• Change of direction to the “opposite side”

Both of these categories are exemplified in the Exercise Database.  A change of direction to the same side can be a sprint out of the LR/BLR/BALR along the same line.  Note that there can be times where a LR changes into a full speed sprint on a slight angle.  This category is mainly any COD that is greater than 90 degrees off of the LR/BLR/BALR.  There should be no loss of speed (in advanced athlete cases, speed can actually be gained off of the COD), and it’s a “cut” off of one foot.

A change of direction to the opposite side is any COD off of a LR/BLR/BALR that is less than 90 degrees.  It can be a “full turn” – like shown in the Pro Shuttle drill, or it can be at a slight angle.  In this case, there must be a breaking deceleration step, slight stop, and re-acceleration.  Hence, it’s a COD off of two feet.  The edges of the feet and the ability to absorb force and redirect force off the edges of the feet are of primary importance.  Note that the “break deceleration” step will always be on the outside edge of the foot of the inside leg; and the “stop and re-redirecting” step will always be off of the inside edge of the foot of the outside leg.  Primary plyometrics and footwork drills off the edges of the feet thus become great building blocks to overall efficiency of these 3 motions and any changes of direction off of these 3 motions.

It’s also important to note that these three primary motions (LR, BLR, BALR) and all of the changes of direction need to be trained for all sports.  Don’t always think in terms of training in to be exactly sport specific.  Sometimes its essential to get the full training effect, as shown with the minimum of 5-yard motions demonstrated in the Exercise Database.

A great example of this is basketball players.  Watching this unique sport, and the movement requirements of this sport, it’s easy to identify that these motions do occur, but almost always within a very short, confined space.  Hence, there is rarely a time where a basketball player executes a LR, BLR, or BALR for 5 yards.  It’s always just a step or two.  However, in training this motion, sometimes it’s best to carry the motion out 5 yards.   This obviously does not look like what occurs in the sport – but remember, we are training for efficiency, not just trying to recreate the sport.  If you want to be more efficient at the exact motions required for basketball, play basketball.  We are performance coaches, NOT sport coaches.  Our job is to maximize efficiency of motion, to be able to be applied to the sport.  If an athlete executes a full speed LR for 5 yards, think of what is occurring towards the end of the 5-yard motion.  The body is moving at greater speeds, especially with the piston action – meaning that the muscle action and the stretch reflex mechanisms, and the challenges of absorbing and redirecting forces through the edges of the feet are now greatly intensified.  This intensified “training of the muscles” will have a greater transfer to the sport, when only a step or two is required.  Also, moving at greater speeds throughout the 5-yard zone will greatly increase the challenges of changing directions off of the motion (and thus the deceleration and re-acceleration components of the muscles during this COD).  Again, the training effect of the muscle action during this drill will have a greater transfer to the sport because the threshold of accepting and redirecting these forces is constantly being raised throughout the training cycle.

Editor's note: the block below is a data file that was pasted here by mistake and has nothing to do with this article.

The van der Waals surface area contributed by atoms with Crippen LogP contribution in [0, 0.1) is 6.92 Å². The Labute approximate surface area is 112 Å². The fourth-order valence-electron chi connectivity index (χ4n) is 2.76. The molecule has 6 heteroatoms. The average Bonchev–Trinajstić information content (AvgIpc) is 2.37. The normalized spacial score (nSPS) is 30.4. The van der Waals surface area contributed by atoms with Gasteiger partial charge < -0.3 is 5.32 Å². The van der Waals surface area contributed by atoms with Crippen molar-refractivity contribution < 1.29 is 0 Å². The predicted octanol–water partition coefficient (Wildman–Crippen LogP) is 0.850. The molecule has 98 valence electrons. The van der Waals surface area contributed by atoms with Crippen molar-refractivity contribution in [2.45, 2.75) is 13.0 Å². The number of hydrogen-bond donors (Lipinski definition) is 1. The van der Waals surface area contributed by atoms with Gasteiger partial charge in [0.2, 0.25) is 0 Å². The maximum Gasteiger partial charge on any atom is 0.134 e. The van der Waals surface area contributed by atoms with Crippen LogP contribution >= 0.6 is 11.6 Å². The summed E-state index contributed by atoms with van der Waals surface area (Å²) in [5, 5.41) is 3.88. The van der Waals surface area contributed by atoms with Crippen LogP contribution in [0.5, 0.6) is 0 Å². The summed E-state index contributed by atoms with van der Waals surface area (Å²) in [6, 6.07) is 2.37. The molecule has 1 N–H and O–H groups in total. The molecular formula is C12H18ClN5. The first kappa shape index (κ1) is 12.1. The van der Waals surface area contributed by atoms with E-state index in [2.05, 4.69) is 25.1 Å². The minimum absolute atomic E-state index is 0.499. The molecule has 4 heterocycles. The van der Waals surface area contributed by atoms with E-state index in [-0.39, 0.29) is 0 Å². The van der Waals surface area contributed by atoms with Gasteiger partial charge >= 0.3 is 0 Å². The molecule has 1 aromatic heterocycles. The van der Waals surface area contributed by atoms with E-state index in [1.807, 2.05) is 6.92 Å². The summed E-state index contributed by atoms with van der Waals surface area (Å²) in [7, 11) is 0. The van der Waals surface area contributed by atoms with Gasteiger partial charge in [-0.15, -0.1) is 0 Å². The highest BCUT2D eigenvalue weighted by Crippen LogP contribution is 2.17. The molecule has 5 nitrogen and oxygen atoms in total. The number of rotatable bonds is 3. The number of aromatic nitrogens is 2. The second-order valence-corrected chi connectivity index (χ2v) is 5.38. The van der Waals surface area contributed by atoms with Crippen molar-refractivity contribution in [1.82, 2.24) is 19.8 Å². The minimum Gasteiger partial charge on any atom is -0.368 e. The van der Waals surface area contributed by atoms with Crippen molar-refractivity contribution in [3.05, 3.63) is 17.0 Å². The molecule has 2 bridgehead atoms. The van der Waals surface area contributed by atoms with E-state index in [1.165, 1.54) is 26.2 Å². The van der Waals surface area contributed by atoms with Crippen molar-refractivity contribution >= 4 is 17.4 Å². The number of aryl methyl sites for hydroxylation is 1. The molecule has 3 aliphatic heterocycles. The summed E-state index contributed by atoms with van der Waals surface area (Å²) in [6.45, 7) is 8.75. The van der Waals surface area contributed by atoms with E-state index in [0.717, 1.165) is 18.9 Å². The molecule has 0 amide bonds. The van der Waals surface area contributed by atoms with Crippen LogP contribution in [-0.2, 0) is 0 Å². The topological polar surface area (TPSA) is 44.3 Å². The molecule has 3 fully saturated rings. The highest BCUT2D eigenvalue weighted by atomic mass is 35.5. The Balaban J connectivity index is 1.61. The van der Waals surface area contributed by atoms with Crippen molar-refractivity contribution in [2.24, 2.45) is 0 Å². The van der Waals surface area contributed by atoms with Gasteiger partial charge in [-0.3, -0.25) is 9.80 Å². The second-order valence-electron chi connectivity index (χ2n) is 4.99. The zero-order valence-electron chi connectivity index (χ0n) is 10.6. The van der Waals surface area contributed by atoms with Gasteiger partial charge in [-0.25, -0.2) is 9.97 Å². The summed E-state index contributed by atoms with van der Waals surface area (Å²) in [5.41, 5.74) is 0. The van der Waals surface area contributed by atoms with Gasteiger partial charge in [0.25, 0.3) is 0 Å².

This line of thinking of “training muscles, NOT recreating motions” is important when considering all aspects of sports performance.  But it really holds great value when analyzing LR, BLR, and BALR.